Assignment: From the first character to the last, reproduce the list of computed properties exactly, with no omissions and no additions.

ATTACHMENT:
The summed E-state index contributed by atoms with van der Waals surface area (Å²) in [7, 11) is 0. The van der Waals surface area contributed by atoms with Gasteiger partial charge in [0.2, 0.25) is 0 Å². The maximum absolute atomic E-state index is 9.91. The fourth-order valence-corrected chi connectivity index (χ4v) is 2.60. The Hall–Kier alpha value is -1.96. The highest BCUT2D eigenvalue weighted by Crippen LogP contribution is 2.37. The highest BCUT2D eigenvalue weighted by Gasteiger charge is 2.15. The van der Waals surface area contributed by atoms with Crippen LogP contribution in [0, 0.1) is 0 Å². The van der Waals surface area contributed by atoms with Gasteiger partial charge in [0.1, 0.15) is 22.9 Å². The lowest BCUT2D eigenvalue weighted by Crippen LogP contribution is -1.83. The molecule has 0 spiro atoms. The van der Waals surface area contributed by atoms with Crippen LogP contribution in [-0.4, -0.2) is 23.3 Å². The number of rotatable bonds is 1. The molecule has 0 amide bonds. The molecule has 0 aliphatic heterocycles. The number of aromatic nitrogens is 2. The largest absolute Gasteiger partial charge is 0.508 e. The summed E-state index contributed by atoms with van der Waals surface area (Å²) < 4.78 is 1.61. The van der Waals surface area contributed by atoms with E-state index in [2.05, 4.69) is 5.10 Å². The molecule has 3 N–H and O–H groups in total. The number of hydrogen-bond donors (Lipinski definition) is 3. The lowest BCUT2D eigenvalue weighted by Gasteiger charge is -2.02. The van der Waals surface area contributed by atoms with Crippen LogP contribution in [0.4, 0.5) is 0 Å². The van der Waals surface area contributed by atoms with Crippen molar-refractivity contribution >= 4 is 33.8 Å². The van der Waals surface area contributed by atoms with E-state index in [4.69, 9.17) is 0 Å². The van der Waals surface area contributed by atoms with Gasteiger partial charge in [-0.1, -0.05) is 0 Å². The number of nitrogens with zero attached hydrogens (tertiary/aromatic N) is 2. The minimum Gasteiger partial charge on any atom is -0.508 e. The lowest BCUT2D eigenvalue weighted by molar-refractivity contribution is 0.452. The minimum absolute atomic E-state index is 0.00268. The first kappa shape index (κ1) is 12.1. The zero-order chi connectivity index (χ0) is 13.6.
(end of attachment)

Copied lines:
The summed E-state index contributed by atoms with van der Waals surface area (Å²) in [7, 11) is 0. The van der Waals surface area contributed by atoms with Gasteiger partial charge in [0.2, 0.25) is 0 Å². The maximum absolute atomic E-state index is 9.91. The fourth-order valence-corrected chi connectivity index (χ4v) is 2.60. The Hall–Kier alpha value is -1.96. The highest BCUT2D eigenvalue weighted by Crippen LogP contribution is 2.37. The highest BCUT2D eigenvalue weighted by Gasteiger charge is 2.15. The van der Waals surface area contributed by atoms with Crippen LogP contribution in [0, 0.1) is 0 Å². The van der Waals surface area contributed by atoms with Gasteiger partial charge in [0.1, 0.15) is 22.9 Å². The lowest BCUT2D eigenvalue weighted by Crippen LogP contribution is -1.83. The molecule has 0 spiro atoms. The van der Waals surface area contributed by atoms with Crippen LogP contribution in [-0.4, -0.2) is 23.3 Å². The number of rotatable bonds is 1. The molecule has 0 amide bonds. The molecule has 0 aliphatic heterocycles. The number of aromatic nitrogens is 2. The largest absolute Gasteiger partial charge is 0.508 e. The summed E-state index contributed by atoms with van der Waals surface area (Å²) < 4.78 is 1.61. The van der Waals surface area contributed by atoms with E-state index in [2.05, 4.69) is 5.10 Å². The molecule has 3 N–H and O–H groups in total. The number of hydrogen-bond donors (Lipinski definition) is 3. The lowest BCUT2D eigenvalue weighted by Gasteiger charge is -2.02. The van der Waals surface area contributed by atoms with Crippen LogP contribution in [0.4, 0.5) is 0 Å². The van der Waals surface area contributed by atoms with Crippen molar-refractivity contribution >= 4 is 33.8 Å². The van der Waals surface area contributed by atoms with E-state index in [4.69, 9.17) is 0 Å². The van der Waals surface area contributed by atoms with Gasteiger partial charge in [-0.1, -0.05) is 0 Å². The number of nitrogens with zero attached hydrogens (tertiary/aromatic N) is 2. The minimum Gasteiger partial charge on any atom is -0.508 e. The lowest BCUT2D eigenvalue weighted by molar-refractivity contribution is 0.452. The minimum absolute atomic E-state index is 0.00268. The first kappa shape index (κ1) is 12.1. The zero-order chi connectivity index (χ0) is 13.6.